Time-Travelers, Watchmakers and Sunlit Nights: Ten top reads for the Summer

Looking for some satisfying, independent-minded, hand-selected Summer Reading? Then here are ten top reads for the Summer as selected by all of us at Mostly Books. Hopefully this will give you a few ideas for your next favourite read, particularly as some of favourite books of the last few months are new out in paperback.

And of course - come in for personal recommendations at any time!

In 'Beside Myself' by Ann Morgan, Helen and Ellie are identical twins: Helen is the leader and Ellie the follower. Until they decide to swap places: just for fun, and just for one day. But Ellie refuses to swap back. And so begins a nightmare from which Helen cannot wake up... 

This is much more than just an intriguing book on the nature of identity, it's actually a sensitive, accomplished and really gripping debut and a thoroughly engaging story. Constantly surprising, you find yourself desperate to discover how the story ends, with a twist that is brilliantly done and entirely satisfying. We think Ann Morgan is definitely an author to watch.

'Even Dogs In The Wild' is Ian Rankin's latest John Rebus thriller, and after 'retiring' Rebus a few years ago, and dabbling with other characters in Rebus' world, Rankin offers us a fantastic return to form - and a cracking thriller in which Rebus must join forces with DI Siobhan Clarke to stop a killer striking again.

Rankin's mastery of plot and characterization is complete, and Rebus's world is complex, brilliantly drawn, and utterly compelling.

The best holiday reads utterly transport you to places exotic and strange, and after the blistering temperatures of earlier this week, we recommend reading 'The Sunlit Night' by debut novelist Rebecca Dinerstein. Two very different people - one fleeing heartbreak, one looking to bury his father - meet on an archipelago in the Norwegian Sea, a hundred miles north of the Artic Circle.

Beautifully written, with a real sense of place, yet quirky, unashamedly romantic and hugely satisfying.

'The Immortals' by SE Lister is one of Julia's picks this Summer - published at the end of 2015, but new out in paperback. And get that cover!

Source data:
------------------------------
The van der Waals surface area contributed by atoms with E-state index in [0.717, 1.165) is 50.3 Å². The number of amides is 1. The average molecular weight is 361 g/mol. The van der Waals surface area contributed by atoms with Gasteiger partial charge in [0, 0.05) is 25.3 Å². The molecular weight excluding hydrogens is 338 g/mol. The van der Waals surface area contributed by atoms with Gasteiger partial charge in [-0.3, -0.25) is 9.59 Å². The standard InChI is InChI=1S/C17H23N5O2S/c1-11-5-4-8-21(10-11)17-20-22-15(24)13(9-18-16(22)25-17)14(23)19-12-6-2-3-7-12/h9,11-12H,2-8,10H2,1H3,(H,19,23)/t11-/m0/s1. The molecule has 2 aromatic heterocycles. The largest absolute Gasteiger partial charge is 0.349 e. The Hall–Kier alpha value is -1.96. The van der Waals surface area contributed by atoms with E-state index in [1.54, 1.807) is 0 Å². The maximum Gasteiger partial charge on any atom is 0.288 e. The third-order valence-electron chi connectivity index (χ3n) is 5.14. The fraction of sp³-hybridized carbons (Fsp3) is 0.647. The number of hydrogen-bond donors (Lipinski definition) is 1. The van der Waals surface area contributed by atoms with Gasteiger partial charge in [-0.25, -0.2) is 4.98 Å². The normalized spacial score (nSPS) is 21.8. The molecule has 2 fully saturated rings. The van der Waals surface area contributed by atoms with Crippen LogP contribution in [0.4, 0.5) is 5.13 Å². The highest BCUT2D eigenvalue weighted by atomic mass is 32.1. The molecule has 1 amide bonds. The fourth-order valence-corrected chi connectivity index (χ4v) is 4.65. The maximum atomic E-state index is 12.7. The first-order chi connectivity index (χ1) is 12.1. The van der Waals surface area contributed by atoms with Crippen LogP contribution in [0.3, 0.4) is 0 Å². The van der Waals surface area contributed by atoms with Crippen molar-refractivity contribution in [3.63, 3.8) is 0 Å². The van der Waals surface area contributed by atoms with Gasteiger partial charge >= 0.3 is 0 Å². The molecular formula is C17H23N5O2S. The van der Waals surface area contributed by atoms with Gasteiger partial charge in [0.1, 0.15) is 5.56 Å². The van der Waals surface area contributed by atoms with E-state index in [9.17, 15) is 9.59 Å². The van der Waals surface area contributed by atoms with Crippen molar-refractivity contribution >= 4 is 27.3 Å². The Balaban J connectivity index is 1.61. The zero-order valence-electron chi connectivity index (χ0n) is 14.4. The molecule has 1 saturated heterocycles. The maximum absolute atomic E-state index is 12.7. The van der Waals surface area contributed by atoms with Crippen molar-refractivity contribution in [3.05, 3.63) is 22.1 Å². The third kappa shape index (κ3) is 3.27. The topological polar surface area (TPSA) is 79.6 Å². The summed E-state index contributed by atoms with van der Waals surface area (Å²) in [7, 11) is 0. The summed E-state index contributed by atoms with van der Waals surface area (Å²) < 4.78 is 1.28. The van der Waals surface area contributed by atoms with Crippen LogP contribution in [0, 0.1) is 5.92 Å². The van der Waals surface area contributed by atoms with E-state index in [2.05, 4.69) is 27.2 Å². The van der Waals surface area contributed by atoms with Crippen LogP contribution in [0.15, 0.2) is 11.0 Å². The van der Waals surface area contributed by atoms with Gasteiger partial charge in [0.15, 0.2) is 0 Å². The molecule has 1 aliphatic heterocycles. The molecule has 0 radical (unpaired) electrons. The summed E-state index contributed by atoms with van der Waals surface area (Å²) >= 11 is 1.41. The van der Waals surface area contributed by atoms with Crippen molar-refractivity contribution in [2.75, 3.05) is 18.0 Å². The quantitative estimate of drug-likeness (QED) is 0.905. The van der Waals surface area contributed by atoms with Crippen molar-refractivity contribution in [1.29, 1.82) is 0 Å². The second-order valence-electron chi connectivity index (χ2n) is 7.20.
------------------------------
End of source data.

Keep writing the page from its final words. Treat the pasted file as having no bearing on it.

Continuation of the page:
When Rosa gets tired of living through 1945 again and again, she escapes from her parents and begins a rollercoaster ride back and forward through time and meets many strange and wonderful characters.There are so many effortless layers to Lister's writing that it allows the story to meander from one era to another. Can any human live, ever really live without a home and is a life spent without roots or relationships any real sort of life?

If Elena Ferrante's Neapolitan Quarter of novels has you hungry for more translated Italian fiction, we recommend you look at 'I'm Not Scared', originally published in 2001 by novelist Niccolò Ammaniti (and made into a film of the same name).

A classic contemporary thriller, it follows the story of nine-year-old Michele Amitrano, who makes a discovery in a dilapidated farmhouse so momentous, he dare not tell a soul - something that will have profound consequences on him and the world around him.

Another brilliantly inventive debut is Natasha Pulley's 'The Watchmaker of Filigree Street' which combines shades of Nick Harkaway, David Mitchell and Joseph Conrad's 'The Secret Agent' (now that's some combination!).

In a steampunkish London, a mysterious watch saves Thaniel Steepleton from a bomb which destroys Scotland yard - and then sends him on an increasingly frantic hunt for its maker. Questions of fate and destiny, as well as two remarkable female characters that Thaniel is increasingly torn between, this is a book of real ambition.

Talking of ambition, 'Arcadia' may be author Iain Pears' biggest yet. It's a story of three worlds: One present (1970s), one future and the third an invention from the mind of a writer called Henry Lytten. When these worlds collide a whole heap of trouble occurs. A schoolgirl from the nineteen seventies is mistaken for a fairy. Security officers from the future are arrested as Soviet spies and Lytten enters his own story and is worshipped as a deity. This is an eclectic mix of fantasy, history, science fiction and dystopian future which together make an engrossing read.

In 'Rembrandt's Mirror' by Kim Devereux, we are plunged into the world of legendary Dutch painter Rembrandt's later years, which were blighted by a string of personal and financial losses. This is a powerful a compelling story of the later loves of the painter's life and the clash of genius and the man inside.

The novel is steeped in Rembrandt's art; each chapter is named after, and in some way reflects, one of his paintings. The writing is laced with painterly description and art theory, giving the impression that we are looking at this world through an artist's eyes. Who can resist the charms of the Dutch Golden Age - now in a sumptuous paperback.

Want more? We reckon you should also take a look Sebastian Faulks' latest sweeping novel 'Where My Heart Used to Beat' and Edna O'Brien's story of a charismatic faith-healer on the West coast of Ireland ('The Little Red Chairs').

But come in for more recommends - because there are a whole collection of great reads out this Summer and we'd be happy to show you more!

1 comment:

  1. Great books.. thanks..